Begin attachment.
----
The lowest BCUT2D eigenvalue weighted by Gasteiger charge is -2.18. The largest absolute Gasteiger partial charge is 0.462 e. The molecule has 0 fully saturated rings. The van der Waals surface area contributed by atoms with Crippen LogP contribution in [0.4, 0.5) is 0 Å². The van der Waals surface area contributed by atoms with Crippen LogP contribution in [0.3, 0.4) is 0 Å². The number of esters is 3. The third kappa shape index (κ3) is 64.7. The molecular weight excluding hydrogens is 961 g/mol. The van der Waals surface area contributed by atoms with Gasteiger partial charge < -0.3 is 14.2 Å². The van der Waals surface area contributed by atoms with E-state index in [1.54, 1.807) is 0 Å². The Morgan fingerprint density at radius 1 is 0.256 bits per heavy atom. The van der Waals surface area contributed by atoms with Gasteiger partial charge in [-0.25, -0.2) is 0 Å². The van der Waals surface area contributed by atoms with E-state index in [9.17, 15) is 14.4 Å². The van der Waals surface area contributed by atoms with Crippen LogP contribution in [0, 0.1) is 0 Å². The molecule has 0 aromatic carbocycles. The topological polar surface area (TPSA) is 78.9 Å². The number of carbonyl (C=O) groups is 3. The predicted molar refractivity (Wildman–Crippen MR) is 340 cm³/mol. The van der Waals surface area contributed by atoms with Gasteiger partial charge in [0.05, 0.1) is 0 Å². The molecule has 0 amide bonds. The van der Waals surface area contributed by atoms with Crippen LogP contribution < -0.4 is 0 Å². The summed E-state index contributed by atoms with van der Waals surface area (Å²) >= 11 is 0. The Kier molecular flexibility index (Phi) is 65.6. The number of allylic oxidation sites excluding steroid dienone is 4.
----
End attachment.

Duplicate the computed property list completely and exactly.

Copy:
The lowest BCUT2D eigenvalue weighted by Gasteiger charge is -2.18. The largest absolute Gasteiger partial charge is 0.462 e. The molecule has 0 fully saturated rings. The van der Waals surface area contributed by atoms with Crippen LogP contribution in [0.4, 0.5) is 0 Å². The van der Waals surface area contributed by atoms with Crippen LogP contribution in [0.3, 0.4) is 0 Å². The number of esters is 3. The third kappa shape index (κ3) is 64.7. The molecular weight excluding hydrogens is 961 g/mol. The van der Waals surface area contributed by atoms with Gasteiger partial charge < -0.3 is 14.2 Å². The van der Waals surface area contributed by atoms with E-state index in [1.54, 1.807) is 0 Å². The Morgan fingerprint density at radius 1 is 0.256 bits per heavy atom. The van der Waals surface area contributed by atoms with Gasteiger partial charge in [-0.25, -0.2) is 0 Å². The van der Waals surface area contributed by atoms with E-state index in [9.17, 15) is 14.4 Å². The van der Waals surface area contributed by atoms with Crippen LogP contribution in [0, 0.1) is 0 Å². The molecule has 0 aromatic carbocycles. The topological polar surface area (TPSA) is 78.9 Å². The number of carbonyl (C=O) groups is 3. The predicted molar refractivity (Wildman–Crippen MR) is 340 cm³/mol. The van der Waals surface area contributed by atoms with Gasteiger partial charge in [0.05, 0.1) is 0 Å². The molecule has 0 amide bonds. The van der Waals surface area contributed by atoms with Crippen LogP contribution < -0.4 is 0 Å². The summed E-state index contributed by atoms with van der Waals surface area (Å²) >= 11 is 0. The Kier molecular flexibility index (Phi) is 65.6. The number of allylic oxidation sites excluding steroid dienone is 4.